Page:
OpenSSL bindings for Rust
Rust Shell
Latest commit 722bdb6 Jan 22, 2017 @sfackler committed on GitHub Merge pull request #550 from Keruspe/master
LibreSSL support improvements

README.md

rust-openssl

Build Status

Documentation.

Warning

This README does not correspond to rust-openssl 0.7.x or 0.8.x. See here for that README.

Building

rust-openssl depends on OpenSSL version 1.0.1 or above, or LibreSSL. Both the libraries and headers need to be present in the build environment before this crate is compiled, and some instructions of how to do this are in the sections below.

Linux

On Linux, you can typically install OpenSSL via your package manager. The headers are sometimes provided in a separate package than the runtime libraries

  • look for something like openssl-devel or libssl-dev.
# On Ubuntu
sudo apt-get install libssl-dev
# On Arch Linux
sudo pacman -S openssl
# On Fedora
sudo dnf install openssl-devel

If installation via a package manager is not possible, or if you're cross compiling to a separate target, you'll typically need to compile OpenSSL from source. That can normally be done with:

curl -O https://www.openssl.org/source/openssl-1.1.0c.tar.gz
tar xf openssl-1.1.0c.tar.gz
cd openssl-1.1.0c
export CC=...
./Configure --prefix=... linux-x86_64 -fPIC
make -j$(nproc)
make install

OSX

Although OpenSSL 0.9.8 is preinstalled on OSX this library is being phased out of OSX and this crate also does not support that version of OpenSSL. To use this crate on OSX you'll need to install OpenSSL via some alternate means, typically Homebrew:

brew install openssl

If Homebrew is installed to the default location of /usr/local, OpenSSL will be automatically detected.

Windows MSVC

On MSVC it's unfortunately not always a trivial process acquiring OpenSSL. Perhaps the easiest way to do this right now is to download precompiled binaries and install them on your system. Currently it's recommended to install the 1.1.0 (non-light) installation if you're choosing this route.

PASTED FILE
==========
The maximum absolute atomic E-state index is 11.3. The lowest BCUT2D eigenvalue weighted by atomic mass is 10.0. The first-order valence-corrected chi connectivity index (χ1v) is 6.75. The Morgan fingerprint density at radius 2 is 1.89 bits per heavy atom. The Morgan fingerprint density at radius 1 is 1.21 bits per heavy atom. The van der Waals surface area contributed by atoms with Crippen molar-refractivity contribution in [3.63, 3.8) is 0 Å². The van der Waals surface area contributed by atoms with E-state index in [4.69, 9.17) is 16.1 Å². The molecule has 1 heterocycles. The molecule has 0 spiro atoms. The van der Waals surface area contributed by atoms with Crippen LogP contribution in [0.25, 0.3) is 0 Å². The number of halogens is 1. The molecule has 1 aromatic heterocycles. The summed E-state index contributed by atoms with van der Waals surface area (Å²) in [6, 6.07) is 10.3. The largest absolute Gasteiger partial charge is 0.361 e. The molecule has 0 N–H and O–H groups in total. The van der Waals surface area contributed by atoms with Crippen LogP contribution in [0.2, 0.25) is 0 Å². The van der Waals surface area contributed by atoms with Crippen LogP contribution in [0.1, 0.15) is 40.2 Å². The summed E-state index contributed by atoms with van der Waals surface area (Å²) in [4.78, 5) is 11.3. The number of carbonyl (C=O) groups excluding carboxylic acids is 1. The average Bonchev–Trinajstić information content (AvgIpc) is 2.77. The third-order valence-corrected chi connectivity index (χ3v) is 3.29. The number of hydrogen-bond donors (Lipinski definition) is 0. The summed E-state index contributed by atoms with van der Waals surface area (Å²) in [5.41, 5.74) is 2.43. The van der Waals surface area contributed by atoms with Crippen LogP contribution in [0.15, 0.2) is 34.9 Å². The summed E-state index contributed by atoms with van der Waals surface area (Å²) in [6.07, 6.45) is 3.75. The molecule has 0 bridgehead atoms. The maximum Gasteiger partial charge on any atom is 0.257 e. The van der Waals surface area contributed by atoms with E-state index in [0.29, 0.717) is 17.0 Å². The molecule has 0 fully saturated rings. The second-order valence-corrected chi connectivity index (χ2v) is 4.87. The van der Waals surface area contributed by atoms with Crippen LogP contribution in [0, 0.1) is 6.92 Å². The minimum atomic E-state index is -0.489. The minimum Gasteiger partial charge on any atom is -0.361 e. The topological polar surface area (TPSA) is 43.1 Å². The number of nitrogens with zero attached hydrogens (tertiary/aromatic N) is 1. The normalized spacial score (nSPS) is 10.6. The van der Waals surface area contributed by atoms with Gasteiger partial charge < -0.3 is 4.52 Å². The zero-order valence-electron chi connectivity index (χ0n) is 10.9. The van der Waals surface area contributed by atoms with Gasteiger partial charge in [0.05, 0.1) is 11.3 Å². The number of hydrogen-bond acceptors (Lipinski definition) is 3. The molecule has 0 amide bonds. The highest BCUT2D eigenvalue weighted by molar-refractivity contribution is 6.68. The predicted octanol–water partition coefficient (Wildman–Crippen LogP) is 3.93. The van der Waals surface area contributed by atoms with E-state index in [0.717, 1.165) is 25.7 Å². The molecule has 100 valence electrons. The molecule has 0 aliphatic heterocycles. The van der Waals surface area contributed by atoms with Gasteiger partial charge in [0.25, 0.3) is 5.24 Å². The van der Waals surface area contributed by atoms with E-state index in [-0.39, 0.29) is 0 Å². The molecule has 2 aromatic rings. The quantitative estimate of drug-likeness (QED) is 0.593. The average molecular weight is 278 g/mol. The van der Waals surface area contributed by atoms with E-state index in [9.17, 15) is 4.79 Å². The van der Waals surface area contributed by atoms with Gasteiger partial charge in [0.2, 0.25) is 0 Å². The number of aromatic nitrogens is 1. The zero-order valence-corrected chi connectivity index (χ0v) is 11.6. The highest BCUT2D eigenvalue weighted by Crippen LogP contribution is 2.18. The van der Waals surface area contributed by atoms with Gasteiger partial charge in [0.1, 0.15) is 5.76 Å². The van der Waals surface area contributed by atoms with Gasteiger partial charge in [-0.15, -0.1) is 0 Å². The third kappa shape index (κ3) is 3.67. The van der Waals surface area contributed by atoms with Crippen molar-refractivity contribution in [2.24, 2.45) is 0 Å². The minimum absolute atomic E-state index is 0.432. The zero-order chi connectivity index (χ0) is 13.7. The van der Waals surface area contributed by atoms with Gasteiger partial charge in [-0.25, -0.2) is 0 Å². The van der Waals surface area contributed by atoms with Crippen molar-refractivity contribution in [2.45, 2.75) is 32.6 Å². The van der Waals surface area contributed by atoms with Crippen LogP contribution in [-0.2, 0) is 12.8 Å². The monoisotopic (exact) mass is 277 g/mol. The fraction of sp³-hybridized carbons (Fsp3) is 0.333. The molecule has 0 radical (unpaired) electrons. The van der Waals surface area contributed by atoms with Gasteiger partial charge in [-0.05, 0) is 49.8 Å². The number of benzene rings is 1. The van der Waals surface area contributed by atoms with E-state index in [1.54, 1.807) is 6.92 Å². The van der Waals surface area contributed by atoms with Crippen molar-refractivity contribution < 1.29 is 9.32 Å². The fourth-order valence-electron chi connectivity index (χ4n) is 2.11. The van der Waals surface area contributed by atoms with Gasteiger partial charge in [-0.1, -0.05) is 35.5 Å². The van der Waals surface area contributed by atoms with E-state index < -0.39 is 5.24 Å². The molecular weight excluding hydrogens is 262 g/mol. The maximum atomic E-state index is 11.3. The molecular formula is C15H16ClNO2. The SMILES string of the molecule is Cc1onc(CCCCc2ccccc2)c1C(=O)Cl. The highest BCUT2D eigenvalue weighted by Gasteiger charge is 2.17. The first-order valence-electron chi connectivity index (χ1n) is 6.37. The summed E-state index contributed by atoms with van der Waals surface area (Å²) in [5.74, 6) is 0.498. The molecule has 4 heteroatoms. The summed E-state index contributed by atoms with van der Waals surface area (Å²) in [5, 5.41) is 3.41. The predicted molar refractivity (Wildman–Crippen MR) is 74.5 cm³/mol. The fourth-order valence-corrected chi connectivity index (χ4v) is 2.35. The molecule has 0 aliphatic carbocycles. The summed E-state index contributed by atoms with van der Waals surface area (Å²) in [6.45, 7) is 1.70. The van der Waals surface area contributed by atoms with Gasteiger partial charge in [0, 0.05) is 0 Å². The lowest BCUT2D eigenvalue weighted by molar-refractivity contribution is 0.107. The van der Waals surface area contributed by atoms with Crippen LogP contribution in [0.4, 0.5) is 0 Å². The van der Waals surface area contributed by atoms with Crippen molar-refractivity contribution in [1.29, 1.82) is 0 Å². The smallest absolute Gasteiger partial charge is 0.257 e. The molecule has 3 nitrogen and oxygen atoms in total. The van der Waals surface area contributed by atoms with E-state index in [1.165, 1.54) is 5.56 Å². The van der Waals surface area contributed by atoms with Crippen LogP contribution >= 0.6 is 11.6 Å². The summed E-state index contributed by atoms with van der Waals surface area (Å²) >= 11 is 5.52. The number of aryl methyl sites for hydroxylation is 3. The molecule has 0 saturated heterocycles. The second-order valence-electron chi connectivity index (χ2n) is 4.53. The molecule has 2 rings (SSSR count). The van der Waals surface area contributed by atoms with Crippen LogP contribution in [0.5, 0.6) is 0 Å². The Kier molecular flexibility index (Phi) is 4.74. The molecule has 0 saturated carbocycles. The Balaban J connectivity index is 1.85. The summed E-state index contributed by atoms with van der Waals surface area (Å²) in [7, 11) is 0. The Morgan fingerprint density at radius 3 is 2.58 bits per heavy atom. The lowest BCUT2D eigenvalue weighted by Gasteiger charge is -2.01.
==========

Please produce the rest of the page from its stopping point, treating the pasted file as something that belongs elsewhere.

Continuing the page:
Once a precompiled binary is installed you can configure this crate to find the installation via an environment variable:

set OPENSSL_DIR=C:\OpenSSL-Win64

Note that this OpenSSL distribution does not ship with any root certificates. So to make requests to servers on the internet, you have to install them manually. Download the cacert.pem file from here, copy it somewhere safe (C:\OpenSSL-Win64\certs is a good place) and point the SSL_CERT_FILE environment variable there:

set SSL_CERT_FILE=C:\OpenSSL-Win64\certs\cacert.pem

After that, you're just a cargo build away!

Windows GNU (MinGW)

The easiest way to acquire OpenSSL when working with MinGW is to ensure you're using MSYS2 and to then execute:

# 32-bit
pacman -S mingw-w64-i686-openssl

# 64-bit
pacman -S mingw-w64-x86_64-openssl

And after that, a cargo build should be all you need!

Manual configuration

rust-openssl's build script will by default attempt to locate OpenSSL via pkg-config or other system-specific mechanisms. This will not work in some situations however, for example cross compiling or when using a copy of OpenSSL other than the normal system install.

The build script can be configured via environment variables:

  • OPENSSL_DIR - If specified, a directory that will be used to find OpenSSL installation. It's expected that under this directory the include folder has header files and a lib folder has the runtime libraries.
  • OPENSSL_LIB_DIR - If specified, a directory that will be used to find OpenSSL libraries. Overrides the lib folder implied by OPENSSL_DIR (if specified).
  • OPENSSL_INCLUDE_DIR - If specified, a directory that will be used to find OpenSSL header files. Overrides the include folder implied by OPENSSL_DIR (if specified).
  • OPENSSL_STATIC - If specified, OpenSSL libraries will be statically rather than dynamically linked.

If OPENSSL_DIR is specified, then the build script will skip the pkg-config step.